As numerous coral species across the globe are threatened by extinction due to phenomena such as global climate change [1], [2], cryopreservation of coral germ cells has recently been attempted as a potential ex situ conservation technique for coral population preservation. In particular, low temperature preservation of coral oocytes has become an essential tool to conservation biologists, as the negative effects of the cryopreservation process (i.e., cryo-injuries due to low temperature sensitivity) are not as evident in this early life history stage as they are in adults [3]. Previous studies [3], [4] have indicated that the scleractinian coral Echinopora sp. and the gorgonians Junceella juncea and Junceella fragilis demonstrate significant degrees of cooling tolerance at 5 and 0°C, but their oocytes do not demonstrate such cryosensitivity until the temperature is reduced to −5°C. Specifically, ATP levels decreased dramatically after four hours of chilling at the latter temperature in these oocytes [3].

Although all macromolecules are subjected to disruption or degradation due to ice crystal formation inherent to the cryopreservation process, cell membranes are known to be particularly sensitive [5] and may serve as the “weakest link” in ultimately determining the success of cryopreservation. As such, an understanding of coral phospholipid and other lipid content may prove fruitful in ultimately gauging the ability to cryopreserve corals. Prior work has investigated the importance of lipids in coral biology [6][9], and, specifically, lipids have been shown to be important energy sources for growth [6] and reproduction [10]. In some corals, lipids can comprise 10–40% of the tissue biomass [6][9], explaining why energy-deprived corals can survive up to 114 days without their endosymbiotic dinoflagellates [11]. Immense lipid concentrations have also been documented in coral eggs, in which up to 80% of the volume can be occupied by lipid droplets [12].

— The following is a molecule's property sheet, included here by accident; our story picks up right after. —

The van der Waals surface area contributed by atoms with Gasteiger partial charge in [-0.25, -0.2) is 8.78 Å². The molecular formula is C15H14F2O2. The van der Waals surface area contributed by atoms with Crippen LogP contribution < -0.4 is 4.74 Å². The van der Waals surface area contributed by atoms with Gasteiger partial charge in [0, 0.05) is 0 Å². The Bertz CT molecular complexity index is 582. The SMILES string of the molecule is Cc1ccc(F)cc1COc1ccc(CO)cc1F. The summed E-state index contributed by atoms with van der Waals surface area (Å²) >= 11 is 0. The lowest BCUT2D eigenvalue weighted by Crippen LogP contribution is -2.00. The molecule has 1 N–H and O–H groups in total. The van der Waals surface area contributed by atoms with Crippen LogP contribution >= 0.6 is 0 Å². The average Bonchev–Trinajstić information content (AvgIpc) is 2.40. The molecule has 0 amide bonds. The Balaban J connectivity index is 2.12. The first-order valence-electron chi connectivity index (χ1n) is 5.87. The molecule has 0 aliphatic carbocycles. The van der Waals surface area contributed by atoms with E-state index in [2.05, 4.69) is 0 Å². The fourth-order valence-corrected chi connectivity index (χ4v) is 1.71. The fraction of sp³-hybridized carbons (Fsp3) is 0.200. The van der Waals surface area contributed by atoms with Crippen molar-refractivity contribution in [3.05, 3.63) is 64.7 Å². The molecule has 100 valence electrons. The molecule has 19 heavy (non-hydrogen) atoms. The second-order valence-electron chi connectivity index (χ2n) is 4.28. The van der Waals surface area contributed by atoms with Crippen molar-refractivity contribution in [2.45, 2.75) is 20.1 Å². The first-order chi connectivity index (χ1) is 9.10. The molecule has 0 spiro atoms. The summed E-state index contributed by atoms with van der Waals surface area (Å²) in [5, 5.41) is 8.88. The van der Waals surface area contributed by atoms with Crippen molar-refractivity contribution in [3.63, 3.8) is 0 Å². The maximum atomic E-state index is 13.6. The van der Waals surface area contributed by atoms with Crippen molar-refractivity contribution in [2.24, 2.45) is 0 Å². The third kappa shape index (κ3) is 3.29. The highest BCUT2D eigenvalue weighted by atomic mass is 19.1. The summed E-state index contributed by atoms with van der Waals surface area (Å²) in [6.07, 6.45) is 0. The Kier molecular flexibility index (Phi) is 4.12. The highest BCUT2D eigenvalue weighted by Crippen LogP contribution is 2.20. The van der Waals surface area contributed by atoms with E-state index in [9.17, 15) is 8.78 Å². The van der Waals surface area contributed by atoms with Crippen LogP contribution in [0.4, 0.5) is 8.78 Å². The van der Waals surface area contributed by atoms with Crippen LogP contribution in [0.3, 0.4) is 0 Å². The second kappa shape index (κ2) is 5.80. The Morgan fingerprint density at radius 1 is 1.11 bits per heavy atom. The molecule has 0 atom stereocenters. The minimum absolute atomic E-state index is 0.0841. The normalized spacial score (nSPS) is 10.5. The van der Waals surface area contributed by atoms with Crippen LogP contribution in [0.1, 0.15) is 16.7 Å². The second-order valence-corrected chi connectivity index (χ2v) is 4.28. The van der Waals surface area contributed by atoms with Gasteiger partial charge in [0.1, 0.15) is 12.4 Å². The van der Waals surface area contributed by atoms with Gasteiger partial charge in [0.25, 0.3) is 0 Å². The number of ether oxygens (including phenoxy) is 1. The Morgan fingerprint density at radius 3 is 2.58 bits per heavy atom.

Studies have suggested that sensitivity of coral oocytes to low temperature may be dependent upon intracellular lipid content and/or composition [3], [4]. While little is known about the importance of intracellular lipid content in determining the cryosensitivity of coral oocytes, it is possible that a positive relationship exists between these two parameters given the role of lipids in membrane fluidity. As such, the role of lipid composition in driving changes in membrane fluidity could provide one cellular mechanism by which these corals could adapt to exposure to low temperature [13]. In order to ultimately establish such a relationship between lipid concentration/composition and cryosensitivity, the present study documented not only the concentration of total lipids, but also the concentrations of neutral lipids (wax ester and triacylglycerol), fatty acids, and polar lipids (phosphatidylethanolamine and phosphatidylcholine) in oocytes from five species of scleractinian coral; Platygyra daedalea, Echinopora gemmacea, Echinophyllia aspera, Oxypora lacera, and Astreopora expansa.